I should have said no. I don't know why I didn't. I don't even like new Barbie dolls and have never purchased any... and now, my daughters are in possession of 3 ratty, creepy looking fashion dolls in outfits right out of an Abercrombie catalog. When the woman offered the dolls, Button looked at me with her best puppy dog eyes and I (hungry, tired, and confused) said yes.
Once we got in the car, I got hold of myself and told them to enjoy the moment because they were not keeping them, nor were those things entering my house. They played with them for an hour on the driveway and now... the dolls are mine *evil laugh*.
No offense to those of you who allow Barbies in your house. I simply can't tolerate them.
Some people mistakenly think I'm a nice mother. But they have no idea that I throw out Barbie dolls. :)
Joining Jen at Conversion Diary for 7 Quick Takes Friday
Thursday, May 16, 2013
I was disappointed when I read Mark Shea's post attacking Lila Rose and Live Action. I read with an open mind but also an increasing frustration and renewed awareness that yes, we are often our own worst enemies in the pro-life movement. Debate and accountability are a wonderful and healthy thing for Christian people. I do not object to Mark Shea issuing a concern. But even if Shea were right in his conclusion (I am not of this opinion), his timing and methods are questionable.
The Church Militant does not need sensational headlines and clever quips mired in shallow theological blah blah jamming up our comboxes. What we need is a holy boldness that follows the firm direction of the Church. Does that ever involve theological debate over the essential details? Absolutely. Does it justify a public attack against an ally in the midst of a critical battle? I'm not convinced.
I once had a conversation with a leading member of a national pro-life organization. She told me that she doesn't believe the pro-aborts have done half as much damage to the pro-life cause as pro-lifers themselves. She remarked that the biggest and most absurd divisions always seem to come at the most critical times.
Exhibit A: Mark Shea's recent criticism of Live Action.
Shea recently used a public forum to accuse Live Action of using sinful tactics to expose Planned Parenthood. That's a huge charge to make against fellow Christians, particularly one doing more good than most people on the pro-life front. His timing (just when the pro-life momentum is making incredible strides) and choice of venue strike me as being careless. His theology is also a bit careless and that is really where his entire argument breaks down.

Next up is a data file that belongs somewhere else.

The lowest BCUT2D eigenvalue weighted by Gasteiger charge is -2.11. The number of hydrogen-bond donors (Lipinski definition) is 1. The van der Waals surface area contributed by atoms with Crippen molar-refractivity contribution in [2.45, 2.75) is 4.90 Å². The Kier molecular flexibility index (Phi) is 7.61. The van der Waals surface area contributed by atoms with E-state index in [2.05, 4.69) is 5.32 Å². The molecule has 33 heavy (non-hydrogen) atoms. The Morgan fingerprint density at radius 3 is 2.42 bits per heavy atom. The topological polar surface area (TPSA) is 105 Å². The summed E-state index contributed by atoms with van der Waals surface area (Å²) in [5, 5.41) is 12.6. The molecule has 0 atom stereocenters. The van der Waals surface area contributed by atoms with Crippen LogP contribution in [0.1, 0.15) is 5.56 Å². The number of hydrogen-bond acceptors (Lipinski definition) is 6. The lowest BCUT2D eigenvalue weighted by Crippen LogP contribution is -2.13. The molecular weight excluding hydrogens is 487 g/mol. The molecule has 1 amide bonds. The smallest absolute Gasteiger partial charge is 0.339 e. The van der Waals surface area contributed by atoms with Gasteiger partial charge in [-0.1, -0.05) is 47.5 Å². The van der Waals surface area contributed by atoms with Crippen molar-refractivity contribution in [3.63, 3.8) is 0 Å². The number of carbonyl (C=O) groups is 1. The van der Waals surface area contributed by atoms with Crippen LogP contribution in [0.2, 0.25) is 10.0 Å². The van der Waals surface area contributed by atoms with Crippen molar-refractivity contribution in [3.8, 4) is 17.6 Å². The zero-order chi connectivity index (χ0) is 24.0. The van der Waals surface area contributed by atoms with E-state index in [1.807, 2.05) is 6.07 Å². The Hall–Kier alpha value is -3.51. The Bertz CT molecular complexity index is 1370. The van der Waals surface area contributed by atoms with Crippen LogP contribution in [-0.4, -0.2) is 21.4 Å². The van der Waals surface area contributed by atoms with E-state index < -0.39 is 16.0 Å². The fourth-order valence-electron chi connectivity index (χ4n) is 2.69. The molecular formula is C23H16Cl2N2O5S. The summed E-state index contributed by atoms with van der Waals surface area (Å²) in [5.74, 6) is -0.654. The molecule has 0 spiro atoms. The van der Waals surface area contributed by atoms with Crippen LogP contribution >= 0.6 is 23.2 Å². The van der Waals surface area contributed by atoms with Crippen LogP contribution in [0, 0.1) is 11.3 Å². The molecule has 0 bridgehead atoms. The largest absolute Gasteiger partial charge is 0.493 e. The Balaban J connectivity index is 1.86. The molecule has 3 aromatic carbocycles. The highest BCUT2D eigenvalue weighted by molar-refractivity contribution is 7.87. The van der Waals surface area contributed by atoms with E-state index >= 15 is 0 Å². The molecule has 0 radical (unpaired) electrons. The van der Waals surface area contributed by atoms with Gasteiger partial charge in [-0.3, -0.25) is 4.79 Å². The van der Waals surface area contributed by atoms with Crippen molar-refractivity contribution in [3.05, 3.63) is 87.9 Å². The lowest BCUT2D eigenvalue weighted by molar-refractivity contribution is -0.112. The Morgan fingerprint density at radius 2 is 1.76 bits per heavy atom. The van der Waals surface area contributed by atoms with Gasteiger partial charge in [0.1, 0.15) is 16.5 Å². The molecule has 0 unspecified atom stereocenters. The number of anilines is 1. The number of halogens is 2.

First let me say this: I am not a moral theologian... but my husband is. I had my own thoughts on why Shea was wrong and presented the article to the Chief to get his impression. He was immediately able to identify the problems with Shea's argument. I'm hoping he'll write the academic version of this article since he is most qualified. In the meantime, I think the thing just needs to be said: Shea's argument is flawed.
Is lying ever permitted?
Shea's primary objection to the undercover work of Live Action is that the end doesn't justify the means. Lying is always a sin. Therefore he contends that undercover work, for whatever reason, is not morally justifiable.
There is no question in Catholic teaching that lying is objectively wrong. There is not even room in there for a "little white lie." But there is a also a body of thought within Church tradition (including Fathers and saints) that discusses and weighs the degrees of gravity and culpability (Shea acknowledges this) and also, the idea that it can be morally permissible to withhold the truth in certain circumstances from those who do not have a right to it.
If what Shea is saying is absolutely true -- that Live Action's undercover work is deceptive to the degree that it cannot be justified -- then the following must also be true:
~ Police operations that rely on undercover work in order to stop evil are never justifiable.
~ Undercover military operations designed to stop the spread of evil are never justifiable.
~ Turning evil away from killing or defiling can never be done by withholding the truth.
It is not my intention to overthrow the Commandments of God but rather to issue a question mark to Shea's conclusion in this circumstance. I leave the nitty gritty to the theologians. If Shea allows for the above three examples but denies the same concession to Live Action's work, then he grossly misunderstands the horror and evil of abortion. On the other hand, if he concedes that all undercover operations of police and military are immoral, then he will certainly find himself on the opposite side of a great many faithful theologians and saints.